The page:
If you wanna get something from your Android device on to good old fashioned paper, Google makes it really easy using a service called Google Cloud Print.
It works with almost any Android device and any printer.
The setup is really easy and you only have to do it once to start printing from all of your Google devices.
First, head to your computer and launch Chrome.
You'll need the browser to make this work.
Open the menu and first check to see that you're signed in with your Google account.
It should be the same one you associate with your Android device.
Once you're signed in go to Settings and scroll down to Expand the Advanced Settings.
Here under Google Cloud Print, click Manage.
Here's were you'll associate your printer with your Google Account.
When it's set up, it means that you can send docs to your printer from any Google Device including other computer running Chrome.
So, click Add printers and check the boxes for the printers you wanna use.
In this case, it's my Epson.
Click Add printers here at the bottom and you're set at least on the computer.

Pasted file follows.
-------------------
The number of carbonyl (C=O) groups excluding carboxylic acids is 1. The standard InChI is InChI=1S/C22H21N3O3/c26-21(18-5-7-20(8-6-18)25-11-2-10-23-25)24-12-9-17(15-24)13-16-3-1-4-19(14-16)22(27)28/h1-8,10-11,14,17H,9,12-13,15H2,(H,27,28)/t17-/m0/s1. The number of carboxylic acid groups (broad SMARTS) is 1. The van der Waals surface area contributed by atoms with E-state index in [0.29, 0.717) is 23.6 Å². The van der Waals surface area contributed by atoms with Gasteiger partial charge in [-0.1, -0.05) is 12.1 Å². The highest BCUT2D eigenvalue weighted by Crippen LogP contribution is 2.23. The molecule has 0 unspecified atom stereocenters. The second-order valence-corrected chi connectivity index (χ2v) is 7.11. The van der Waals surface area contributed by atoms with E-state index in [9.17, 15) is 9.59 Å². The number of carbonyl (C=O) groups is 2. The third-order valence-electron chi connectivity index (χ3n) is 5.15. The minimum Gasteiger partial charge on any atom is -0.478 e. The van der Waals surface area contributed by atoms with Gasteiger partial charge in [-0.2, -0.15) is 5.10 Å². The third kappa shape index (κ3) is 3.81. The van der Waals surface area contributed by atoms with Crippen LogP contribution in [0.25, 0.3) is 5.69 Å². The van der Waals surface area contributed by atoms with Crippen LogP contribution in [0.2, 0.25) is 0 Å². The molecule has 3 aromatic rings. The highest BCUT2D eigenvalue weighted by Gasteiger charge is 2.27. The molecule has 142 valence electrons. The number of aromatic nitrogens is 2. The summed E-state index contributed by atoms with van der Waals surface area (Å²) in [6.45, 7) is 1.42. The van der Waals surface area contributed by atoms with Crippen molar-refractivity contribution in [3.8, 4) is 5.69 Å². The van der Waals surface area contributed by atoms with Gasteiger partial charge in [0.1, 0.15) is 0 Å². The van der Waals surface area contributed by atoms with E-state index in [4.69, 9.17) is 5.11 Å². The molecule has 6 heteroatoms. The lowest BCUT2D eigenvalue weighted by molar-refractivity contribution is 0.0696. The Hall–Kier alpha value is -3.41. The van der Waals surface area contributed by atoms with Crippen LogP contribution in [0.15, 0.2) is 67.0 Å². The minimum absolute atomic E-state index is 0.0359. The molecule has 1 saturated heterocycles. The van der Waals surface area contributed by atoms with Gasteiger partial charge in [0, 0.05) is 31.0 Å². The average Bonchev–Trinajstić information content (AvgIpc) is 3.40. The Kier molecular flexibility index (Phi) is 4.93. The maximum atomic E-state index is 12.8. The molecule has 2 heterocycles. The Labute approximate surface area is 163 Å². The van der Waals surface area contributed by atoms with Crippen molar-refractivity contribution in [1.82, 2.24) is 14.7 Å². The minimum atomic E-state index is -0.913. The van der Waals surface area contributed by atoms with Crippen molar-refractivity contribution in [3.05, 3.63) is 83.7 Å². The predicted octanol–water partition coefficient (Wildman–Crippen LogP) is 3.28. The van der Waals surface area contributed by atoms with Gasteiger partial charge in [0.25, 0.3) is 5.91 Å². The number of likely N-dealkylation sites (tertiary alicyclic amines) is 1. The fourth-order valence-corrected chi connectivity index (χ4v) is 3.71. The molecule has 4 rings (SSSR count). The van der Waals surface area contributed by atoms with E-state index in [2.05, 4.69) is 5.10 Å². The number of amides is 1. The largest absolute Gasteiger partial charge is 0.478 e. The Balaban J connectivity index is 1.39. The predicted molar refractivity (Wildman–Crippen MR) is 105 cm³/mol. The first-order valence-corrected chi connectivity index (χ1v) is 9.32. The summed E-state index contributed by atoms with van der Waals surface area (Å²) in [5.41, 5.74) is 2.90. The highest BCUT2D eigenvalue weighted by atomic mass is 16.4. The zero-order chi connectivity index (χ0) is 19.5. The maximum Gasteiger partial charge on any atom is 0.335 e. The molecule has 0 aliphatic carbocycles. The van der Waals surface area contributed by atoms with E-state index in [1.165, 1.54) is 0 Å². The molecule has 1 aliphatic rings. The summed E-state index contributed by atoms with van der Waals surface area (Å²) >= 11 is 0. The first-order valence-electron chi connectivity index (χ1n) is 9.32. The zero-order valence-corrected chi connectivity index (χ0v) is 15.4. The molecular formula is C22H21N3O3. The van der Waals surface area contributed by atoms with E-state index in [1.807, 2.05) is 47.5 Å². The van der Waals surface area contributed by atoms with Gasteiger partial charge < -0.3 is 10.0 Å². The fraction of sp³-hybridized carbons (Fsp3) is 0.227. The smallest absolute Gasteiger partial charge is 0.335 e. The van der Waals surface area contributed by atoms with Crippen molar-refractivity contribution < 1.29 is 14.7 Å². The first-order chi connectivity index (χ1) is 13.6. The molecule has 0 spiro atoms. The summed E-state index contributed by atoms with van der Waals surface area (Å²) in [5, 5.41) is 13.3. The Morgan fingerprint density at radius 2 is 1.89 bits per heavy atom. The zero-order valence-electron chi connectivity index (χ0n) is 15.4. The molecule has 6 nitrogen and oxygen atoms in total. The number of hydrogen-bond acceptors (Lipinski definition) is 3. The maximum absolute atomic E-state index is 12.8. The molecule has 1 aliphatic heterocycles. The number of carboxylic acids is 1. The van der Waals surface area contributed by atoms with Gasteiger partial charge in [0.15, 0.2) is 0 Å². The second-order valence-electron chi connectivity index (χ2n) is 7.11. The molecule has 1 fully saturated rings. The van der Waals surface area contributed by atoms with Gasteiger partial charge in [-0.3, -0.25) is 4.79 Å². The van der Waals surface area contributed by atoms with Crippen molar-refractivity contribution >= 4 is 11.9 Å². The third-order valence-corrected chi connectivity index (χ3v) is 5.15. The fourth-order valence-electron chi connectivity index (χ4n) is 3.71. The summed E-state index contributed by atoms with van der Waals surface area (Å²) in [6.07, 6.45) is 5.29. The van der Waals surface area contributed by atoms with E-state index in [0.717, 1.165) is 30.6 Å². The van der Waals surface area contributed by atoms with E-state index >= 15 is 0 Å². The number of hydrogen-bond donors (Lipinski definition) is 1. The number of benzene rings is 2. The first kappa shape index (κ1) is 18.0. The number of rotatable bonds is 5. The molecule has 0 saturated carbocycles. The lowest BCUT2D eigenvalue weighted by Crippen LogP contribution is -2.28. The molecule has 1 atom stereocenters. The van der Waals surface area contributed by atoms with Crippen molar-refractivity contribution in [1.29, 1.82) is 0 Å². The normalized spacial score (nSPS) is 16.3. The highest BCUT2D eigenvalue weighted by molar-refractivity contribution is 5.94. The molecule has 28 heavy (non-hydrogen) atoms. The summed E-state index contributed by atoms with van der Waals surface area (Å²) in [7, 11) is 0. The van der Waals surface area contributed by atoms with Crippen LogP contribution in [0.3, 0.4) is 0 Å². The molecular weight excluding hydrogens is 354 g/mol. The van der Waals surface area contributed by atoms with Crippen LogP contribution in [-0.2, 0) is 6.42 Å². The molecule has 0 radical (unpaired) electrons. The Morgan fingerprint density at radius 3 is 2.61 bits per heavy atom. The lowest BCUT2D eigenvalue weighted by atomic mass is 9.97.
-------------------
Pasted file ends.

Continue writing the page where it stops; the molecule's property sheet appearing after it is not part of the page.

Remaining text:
Now, head to your Android and download Google's Cloud Print app, which is actually more of a plugin that enables you to print from applications like Chrome and the Gallery.
Once that's installed, your ready to print.
So I'll go to Chrome and click and webpage that I want to print out tap the Menu button hit Print and there's my Epson.
In this window you actually have a few options for things like paper size color and orientation all that's left to do is hit Print.
And there it goes.
Just keep in mind that your computer does have to be turned on for this to be able to work.
If, for whatever reason, it's not, the document will print once your computer powers up again.
Or, if you have a Cloud Print Ready Printer, you can print to it even if your computer is switched off.
Just go to Google support page for instructions for setting up your specific printer.
With your printer setup with Google Cloud Print, you can print to it from any Android device and any computer running Chrome, even if you're halfway across the world.
If you have any questions or tips of your own, hit me up on Twitter and check out cnet.com slash how-to for more tips like this.
For Cnet, I'm Sharon Profis.